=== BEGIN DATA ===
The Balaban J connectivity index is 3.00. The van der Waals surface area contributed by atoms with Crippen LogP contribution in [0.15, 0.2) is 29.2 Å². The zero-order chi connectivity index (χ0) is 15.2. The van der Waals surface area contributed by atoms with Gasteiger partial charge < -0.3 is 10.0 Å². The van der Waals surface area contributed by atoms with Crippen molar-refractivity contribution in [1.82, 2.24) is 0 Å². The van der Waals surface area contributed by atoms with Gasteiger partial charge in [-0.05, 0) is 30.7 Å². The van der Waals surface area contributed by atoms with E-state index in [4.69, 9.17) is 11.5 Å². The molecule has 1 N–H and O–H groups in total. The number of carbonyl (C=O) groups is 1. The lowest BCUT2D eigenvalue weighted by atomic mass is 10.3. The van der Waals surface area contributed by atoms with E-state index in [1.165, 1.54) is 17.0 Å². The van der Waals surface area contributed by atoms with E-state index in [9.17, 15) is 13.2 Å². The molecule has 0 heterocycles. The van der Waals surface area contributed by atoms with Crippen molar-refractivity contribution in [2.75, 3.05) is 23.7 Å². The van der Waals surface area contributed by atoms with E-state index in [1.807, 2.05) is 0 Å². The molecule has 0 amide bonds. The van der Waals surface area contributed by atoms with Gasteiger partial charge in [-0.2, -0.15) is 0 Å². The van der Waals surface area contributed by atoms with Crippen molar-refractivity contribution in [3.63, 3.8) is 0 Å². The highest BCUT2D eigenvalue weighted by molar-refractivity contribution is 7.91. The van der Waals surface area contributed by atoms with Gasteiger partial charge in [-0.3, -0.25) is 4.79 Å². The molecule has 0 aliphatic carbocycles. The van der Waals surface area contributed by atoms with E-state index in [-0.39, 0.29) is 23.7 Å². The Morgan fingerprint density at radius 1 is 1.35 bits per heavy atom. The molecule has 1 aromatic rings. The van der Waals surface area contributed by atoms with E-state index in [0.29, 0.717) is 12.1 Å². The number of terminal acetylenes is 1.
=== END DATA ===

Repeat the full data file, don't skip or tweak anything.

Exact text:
The Balaban J connectivity index is 3.00. The van der Waals surface area contributed by atoms with Crippen LogP contribution in [0.15, 0.2) is 29.2 Å². The zero-order chi connectivity index (χ0) is 15.2. The van der Waals surface area contributed by atoms with Gasteiger partial charge < -0.3 is 10.0 Å². The van der Waals surface area contributed by atoms with Crippen molar-refractivity contribution in [1.82, 2.24) is 0 Å². The van der Waals surface area contributed by atoms with Gasteiger partial charge in [-0.05, 0) is 30.7 Å². The van der Waals surface area contributed by atoms with E-state index in [4.69, 9.17) is 11.5 Å². The molecule has 1 N–H and O–H groups in total. The number of carbonyl (C=O) groups is 1. The lowest BCUT2D eigenvalue weighted by atomic mass is 10.3. The van der Waals surface area contributed by atoms with E-state index in [1.165, 1.54) is 17.0 Å². The van der Waals surface area contributed by atoms with E-state index in [9.17, 15) is 13.2 Å². The molecule has 0 heterocycles. The van der Waals surface area contributed by atoms with Crippen molar-refractivity contribution in [2.75, 3.05) is 23.7 Å². The van der Waals surface area contributed by atoms with E-state index in [1.807, 2.05) is 0 Å². The molecule has 0 amide bonds. The van der Waals surface area contributed by atoms with Gasteiger partial charge in [-0.2, -0.15) is 0 Å². The van der Waals surface area contributed by atoms with Crippen molar-refractivity contribution in [3.63, 3.8) is 0 Å². The highest BCUT2D eigenvalue weighted by molar-refractivity contribution is 7.91. The van der Waals surface area contributed by atoms with Gasteiger partial charge in [-0.3, -0.25) is 4.79 Å². The molecule has 0 aliphatic carbocycles. The van der Waals surface area contributed by atoms with E-state index in [-0.39, 0.29) is 23.7 Å². The Morgan fingerprint density at radius 1 is 1.35 bits per heavy atom. The molecule has 1 aromatic rings. The van der Waals surface area contributed by atoms with E-state index in [0.29, 0.717) is 12.1 Å². The number of terminal acetylenes is 1.